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ERIN SULLEY: For everything, there is a seasoning.

By taking inventory in her own kitchen, the author determined she had a good foundation of spices to start making blends. – Paul Pickett photo
By taking inventory in her own kitchen, the author determined she had a good foundation of spices to start making blends. – Paul Pickett photo - Contributed
ST. JOHN'S, N.L. —

Ah, the glorious Super Bowl Sunday feast. The annual event when football fans gather to eat, drink, and be merry when your team is winning. If not, I’m sure there are as many words thrown around as the items of food on the table.

One day a year when it seems every bit of grease and fat is completely acceptable and welcomed. Tables filled with copious amounts of wings, burgers, sub sandwiches, nachos, pizza, ribs and chili.

Is your tummy over it yet?

“Calories (noun) Tiny creatures that live in your closet and sew your clothes a little bit tighter every night.” - Unknown

No matter what type of food you prepare, for any event, there’s a commonality – spice.

Layering spices inside the jar provides an attractive visual presentation.
Layering spices inside the jar provides an attractive visual presentation.

For example, football Sunday foods includes: chili seasoning, burger seasoning, curry seasoning, taco seasoning and BBQ rubs for chicken, steak and pork.

When you look at your collection of spice blends and mixes in the kitchen, are they all store bought or have you ever attempted to make your own?

It’s like having your own little spice market at home.
It’s like having your own little spice market at home.

Oh yes, my foodie friends, get a hold of this. You can make ‘do it yourself’ (DIY) spice blends for your lattes like the ever loved pumpkin spice, you can make a DIY Bloody Mary or Caesar drink spice blend. Don’t forget about your baking needs; there’s apple pie spice blend, gingerbread spice mix and chai spice for your sugar cookies.

So there’s no confusion, as they’re closely related to flavoring in the kitchen, there is a difference between a spice and an herb.

Spice is a seed, fruit, root or bark that’s usually dried and made into a flavourful powder substance. Herbs are the leaves, flowers, or stems of plants. I prefer the latter freshly cut.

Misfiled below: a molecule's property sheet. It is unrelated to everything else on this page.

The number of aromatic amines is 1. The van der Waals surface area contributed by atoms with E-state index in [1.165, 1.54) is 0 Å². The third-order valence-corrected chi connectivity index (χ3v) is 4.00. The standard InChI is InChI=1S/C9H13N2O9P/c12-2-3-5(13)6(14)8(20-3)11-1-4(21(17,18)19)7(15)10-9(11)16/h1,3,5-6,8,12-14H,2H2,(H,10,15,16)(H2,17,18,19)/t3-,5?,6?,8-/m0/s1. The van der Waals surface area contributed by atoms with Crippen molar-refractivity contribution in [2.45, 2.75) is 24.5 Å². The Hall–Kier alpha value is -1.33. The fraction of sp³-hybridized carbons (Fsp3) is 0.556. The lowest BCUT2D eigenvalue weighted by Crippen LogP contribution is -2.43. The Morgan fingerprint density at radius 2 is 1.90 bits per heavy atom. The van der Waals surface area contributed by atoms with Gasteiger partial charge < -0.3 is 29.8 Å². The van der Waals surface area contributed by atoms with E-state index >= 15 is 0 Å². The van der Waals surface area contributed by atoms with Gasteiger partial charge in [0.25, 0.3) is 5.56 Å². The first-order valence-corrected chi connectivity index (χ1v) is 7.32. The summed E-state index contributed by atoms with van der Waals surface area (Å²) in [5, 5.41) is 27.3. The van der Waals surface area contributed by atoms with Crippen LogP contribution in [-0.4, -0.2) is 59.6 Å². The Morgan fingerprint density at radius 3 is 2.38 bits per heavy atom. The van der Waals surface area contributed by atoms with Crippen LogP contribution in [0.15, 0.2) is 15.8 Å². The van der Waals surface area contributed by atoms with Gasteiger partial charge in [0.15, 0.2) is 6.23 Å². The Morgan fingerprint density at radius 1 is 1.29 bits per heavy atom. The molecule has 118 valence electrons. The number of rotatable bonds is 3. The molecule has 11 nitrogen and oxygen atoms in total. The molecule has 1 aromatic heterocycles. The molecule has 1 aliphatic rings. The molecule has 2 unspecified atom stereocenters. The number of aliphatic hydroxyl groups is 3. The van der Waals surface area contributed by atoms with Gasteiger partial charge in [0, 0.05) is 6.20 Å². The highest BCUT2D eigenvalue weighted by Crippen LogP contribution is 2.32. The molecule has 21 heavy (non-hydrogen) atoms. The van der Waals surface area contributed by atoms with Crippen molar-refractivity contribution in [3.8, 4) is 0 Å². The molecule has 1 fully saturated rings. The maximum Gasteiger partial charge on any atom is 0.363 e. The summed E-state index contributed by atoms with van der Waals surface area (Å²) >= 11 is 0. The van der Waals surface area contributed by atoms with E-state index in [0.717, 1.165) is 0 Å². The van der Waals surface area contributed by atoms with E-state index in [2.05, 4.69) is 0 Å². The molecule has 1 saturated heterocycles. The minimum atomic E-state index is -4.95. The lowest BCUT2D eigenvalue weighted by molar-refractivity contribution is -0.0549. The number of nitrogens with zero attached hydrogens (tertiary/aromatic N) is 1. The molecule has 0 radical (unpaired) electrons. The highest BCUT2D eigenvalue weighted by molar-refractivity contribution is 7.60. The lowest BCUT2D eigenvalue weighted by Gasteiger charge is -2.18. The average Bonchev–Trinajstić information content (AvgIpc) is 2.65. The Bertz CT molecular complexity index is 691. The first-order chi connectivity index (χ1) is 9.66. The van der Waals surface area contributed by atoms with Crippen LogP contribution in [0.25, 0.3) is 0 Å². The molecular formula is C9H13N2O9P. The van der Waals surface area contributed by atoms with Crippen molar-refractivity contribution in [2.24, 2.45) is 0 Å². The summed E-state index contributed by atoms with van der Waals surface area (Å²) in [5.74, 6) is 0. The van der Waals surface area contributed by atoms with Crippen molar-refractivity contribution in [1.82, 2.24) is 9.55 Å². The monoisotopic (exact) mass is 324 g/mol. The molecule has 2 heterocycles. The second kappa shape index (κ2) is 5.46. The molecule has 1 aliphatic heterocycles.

Note to self, I’ll have to save that for another column down the road when gardening season gets underway.

Here’s the lowdown on the DIY spice blends.

It’s simple, cost efficient and not filled with preservatives. Have you ever looked at the contents of your spice blends?

If you have whole spice, simply grind them in a coffee or spice grinder.
If you have whole spice, simply grind them in a coffee or spice grinder.

If you’re like me and look at the ingredients list on the labels at the grocery store — don’t ignore the pre-packaged spice mixes. You would think a spice blend is simply a mixture of spices, period. Think again. Some actually may contain chemical preservatives, modified starches, MSG and hydrogenated oil.

Easy way to avoid all that is to make your own.

In terms of saving cash, once you have your spice blend recipe picked out, head to your nearest bulk store and purchase the exact amount needed for recipes.

Make your own and have the satisfaction of knowing what the contents are.
Make your own and have the satisfaction of knowing what the contents are.

Let’s face it, you’re not going to have to buy large quantities unless it’s a favourite and you use all the time.

I absolutely love jerk spice. I could eat jerk chicken for days. Therefore, I’d probably think about making a larger batch of your favorite go-to spice blend.

“Spice up your life.” – Spice Girls. (Yep, I went there)

You’ll want to have some small jars on hand for packaging. You can use baby food jars or tiny mason jars. Anything that has a good seal and is easy to access. Make sure to label and date it. When storing remember that light, moisture and heat are enemies. If you store them properly you’ll have a longer shelf life.

Here’s some “sage’ advice.” See what I did there. Let me have this moment. Ha ha

Homemade mixes tend to have more flavour, you may want to adjust accordingly. Before you add dried herbs to the mix, crush them between your hands to release the oil for additional flavor. Spices and herbs lose flavor over time. You may want to make a bigger batch for just the ones that you use often. It’s best to keep to small batches.

While you’re at it, how about making a few extra jars for the “just in case” gift box? Add a little ribbon, a label and voila. It a two-fer. Comes in great handy when looking for a gift for a fellow foodie or the person who has everything.

I hope you have a great ‘thyme’ making your spice blend. Ok, ok, I’m done with the bad puns.

Erin Sulley is a self-confessed foodie who lives in Mount Pearl. Email erinmsulley@gmail.com Twitter @ErinSulley Instagram @erinsulley

Previous column:

ERIN SULLEY: And they call it truffle love

https://www.thetelegram.com/opinion/letter-to-the-editor/letter-government-must-be-free-of-conflict-of-interest-184126/

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